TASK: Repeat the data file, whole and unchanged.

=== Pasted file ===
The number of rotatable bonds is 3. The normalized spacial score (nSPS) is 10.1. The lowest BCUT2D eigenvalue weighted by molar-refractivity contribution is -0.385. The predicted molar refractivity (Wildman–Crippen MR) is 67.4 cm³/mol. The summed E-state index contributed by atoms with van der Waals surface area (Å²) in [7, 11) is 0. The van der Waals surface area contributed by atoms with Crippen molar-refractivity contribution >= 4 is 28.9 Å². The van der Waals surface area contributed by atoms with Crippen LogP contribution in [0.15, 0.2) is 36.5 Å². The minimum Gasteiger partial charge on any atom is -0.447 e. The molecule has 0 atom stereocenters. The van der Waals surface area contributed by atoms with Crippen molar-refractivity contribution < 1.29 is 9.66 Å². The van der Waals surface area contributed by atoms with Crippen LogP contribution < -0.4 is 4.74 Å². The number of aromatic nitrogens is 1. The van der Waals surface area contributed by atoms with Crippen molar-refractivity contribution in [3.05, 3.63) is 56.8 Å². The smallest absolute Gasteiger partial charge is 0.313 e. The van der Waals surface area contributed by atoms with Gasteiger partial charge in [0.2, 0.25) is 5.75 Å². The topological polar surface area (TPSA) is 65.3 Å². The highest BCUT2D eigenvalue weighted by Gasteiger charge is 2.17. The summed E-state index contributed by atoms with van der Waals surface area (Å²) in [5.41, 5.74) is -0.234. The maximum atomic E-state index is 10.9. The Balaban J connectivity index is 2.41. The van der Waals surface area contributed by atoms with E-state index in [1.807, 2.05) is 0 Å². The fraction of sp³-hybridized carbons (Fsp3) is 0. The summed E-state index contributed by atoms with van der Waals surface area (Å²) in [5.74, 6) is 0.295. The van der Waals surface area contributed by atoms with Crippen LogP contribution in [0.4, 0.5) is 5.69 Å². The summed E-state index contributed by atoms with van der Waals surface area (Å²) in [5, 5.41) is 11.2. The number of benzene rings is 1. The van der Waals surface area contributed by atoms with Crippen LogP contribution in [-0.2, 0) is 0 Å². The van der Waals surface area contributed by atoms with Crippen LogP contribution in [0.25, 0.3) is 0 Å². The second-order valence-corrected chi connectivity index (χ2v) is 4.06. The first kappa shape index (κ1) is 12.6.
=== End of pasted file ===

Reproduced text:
The number of rotatable bonds is 3. The normalized spacial score (nSPS) is 10.1. The lowest BCUT2D eigenvalue weighted by molar-refractivity contribution is -0.385. The predicted molar refractivity (Wildman–Crippen MR) is 67.4 cm³/mol. The summed E-state index contributed by atoms with van der Waals surface area (Å²) in [7, 11) is 0. The van der Waals surface area contributed by atoms with Crippen molar-refractivity contribution >= 4 is 28.9 Å². The van der Waals surface area contributed by atoms with Crippen LogP contribution in [0.15, 0.2) is 36.5 Å². The minimum Gasteiger partial charge on any atom is -0.447 e. The molecule has 0 atom stereocenters. The van der Waals surface area contributed by atoms with Crippen molar-refractivity contribution < 1.29 is 9.66 Å². The van der Waals surface area contributed by atoms with Crippen LogP contribution < -0.4 is 4.74 Å². The number of aromatic nitrogens is 1. The van der Waals surface area contributed by atoms with Crippen molar-refractivity contribution in [3.05, 3.63) is 56.8 Å². The smallest absolute Gasteiger partial charge is 0.313 e. The van der Waals surface area contributed by atoms with Gasteiger partial charge in [0.2, 0.25) is 5.75 Å². The topological polar surface area (TPSA) is 65.3 Å². The highest BCUT2D eigenvalue weighted by Gasteiger charge is 2.17. The summed E-state index contributed by atoms with van der Waals surface area (Å²) in [5.41, 5.74) is -0.234. The maximum atomic E-state index is 10.9. The Balaban J connectivity index is 2.41. The van der Waals surface area contributed by atoms with E-state index in [1.807, 2.05) is 0 Å². The fraction of sp³-hybridized carbons (Fsp3) is 0. The summed E-state index contributed by atoms with van der Waals surface area (Å²) in [5.74, 6) is 0.295. The van der Waals surface area contributed by atoms with Crippen LogP contribution in [0.4, 0.5) is 5.69 Å². The summed E-state index contributed by atoms with van der Waals surface area (Å²) in [5, 5.41) is 11.2. The number of benzene rings is 1. The van der Waals surface area contributed by atoms with Crippen LogP contribution in [-0.2, 0) is 0 Å². The van der Waals surface area contributed by atoms with Crippen LogP contribution in [0.25, 0.3) is 0 Å². The second-order valence-corrected chi connectivity index (χ2v) is 4.06. The first kappa shape index (κ1) is 12.6.